Východoceský Kraj

The following article is from The Great Soviet Encyclopedia (1979). It might be outdated or ideologically biased.

Východočeský Kraj


an administrative unit in Czecho-slovakia and part of the Czech Socialist Republic. Area, 11,300 sq km. Population, 1.2 million (1968). Administrative center—the city of Hradec Králové.

In the northern and eastern parts of Východočeský Kraj bordering on Poland are the Sudety and Krkonoše mountain ranges (Mount Sněžka, 1,602 m) and the Orlické Mountains, to the south of which is the extremely hilly Polabí Plain, irrigated by the Labe River and its tributaries. In the extreme south are the northeastern spurs of the Bohemian-Moravian Highlands, with elevations of 500-650 m. The climate is moderate, with precipitation from 500 to 600 mm per year in the plains and up to 1,200 mm in the mountains. There are broad-leaved and coniferous forests, and in the plains regions there are forest steppes.

The Východočeský Kraj is an industrially developed region; it turns out 8.7 percent of the country’s total industrial production (1968). There is a considerable amount of power production here, including thermal electric power stations in the city of Opatovice and near the city of Trutnov, close to which coal is mined (700,000 tons in 1968). Concentrated in this region is about one-third of the country’s textile industry, primarily cotton and linen. These are mainly rather small textile enterprises located in the piedmont belt in the cities of Dvůr Králové, Náchod, Upice, Ustï-nad-Orlicï, and Jaroměř. Chemical production is widely represented (as much as one-sixth of national production, primarily in the city of Pardubice), as well as machine building, which is important for the entire state (Hradec Králové and Pardubice). The wood and paper and food-processing industries are also well developed. The plains section has agriculture, including grain, sugar beets, and meat and dairy cattle. Východočeský Kraj provides 11.2 percent of the farm produce of the Czechoslovak Socialist Republic.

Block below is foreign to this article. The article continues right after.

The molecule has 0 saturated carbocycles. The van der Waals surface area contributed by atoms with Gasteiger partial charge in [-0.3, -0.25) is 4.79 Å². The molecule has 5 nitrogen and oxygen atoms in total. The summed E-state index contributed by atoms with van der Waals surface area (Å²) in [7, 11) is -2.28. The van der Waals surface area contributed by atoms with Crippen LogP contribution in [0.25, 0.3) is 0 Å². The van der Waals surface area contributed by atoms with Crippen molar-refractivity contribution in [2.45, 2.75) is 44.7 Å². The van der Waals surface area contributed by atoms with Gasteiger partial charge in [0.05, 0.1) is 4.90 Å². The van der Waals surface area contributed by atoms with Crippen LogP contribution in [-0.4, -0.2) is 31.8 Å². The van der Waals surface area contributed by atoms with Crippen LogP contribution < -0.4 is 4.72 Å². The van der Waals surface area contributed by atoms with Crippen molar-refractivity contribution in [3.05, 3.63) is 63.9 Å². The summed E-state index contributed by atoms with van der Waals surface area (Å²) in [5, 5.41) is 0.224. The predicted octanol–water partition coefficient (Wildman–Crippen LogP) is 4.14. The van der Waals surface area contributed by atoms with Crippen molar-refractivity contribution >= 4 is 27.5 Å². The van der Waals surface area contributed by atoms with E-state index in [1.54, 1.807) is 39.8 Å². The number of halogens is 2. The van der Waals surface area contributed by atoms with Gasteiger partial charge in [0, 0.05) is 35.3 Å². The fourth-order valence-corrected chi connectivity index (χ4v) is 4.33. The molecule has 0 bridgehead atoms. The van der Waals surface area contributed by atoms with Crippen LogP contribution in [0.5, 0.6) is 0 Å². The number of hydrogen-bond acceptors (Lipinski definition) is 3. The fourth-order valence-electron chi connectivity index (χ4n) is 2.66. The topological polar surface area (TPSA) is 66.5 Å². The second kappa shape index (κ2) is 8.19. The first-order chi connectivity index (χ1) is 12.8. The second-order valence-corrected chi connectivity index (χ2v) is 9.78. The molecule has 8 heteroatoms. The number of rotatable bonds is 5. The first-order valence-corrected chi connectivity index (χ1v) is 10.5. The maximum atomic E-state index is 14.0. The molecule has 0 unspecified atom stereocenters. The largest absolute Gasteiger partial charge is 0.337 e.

The Great Soviet Encyclopedia, 3rd Edition (1970-1979). © 2010 The Gale Group, Inc. All rights reserved.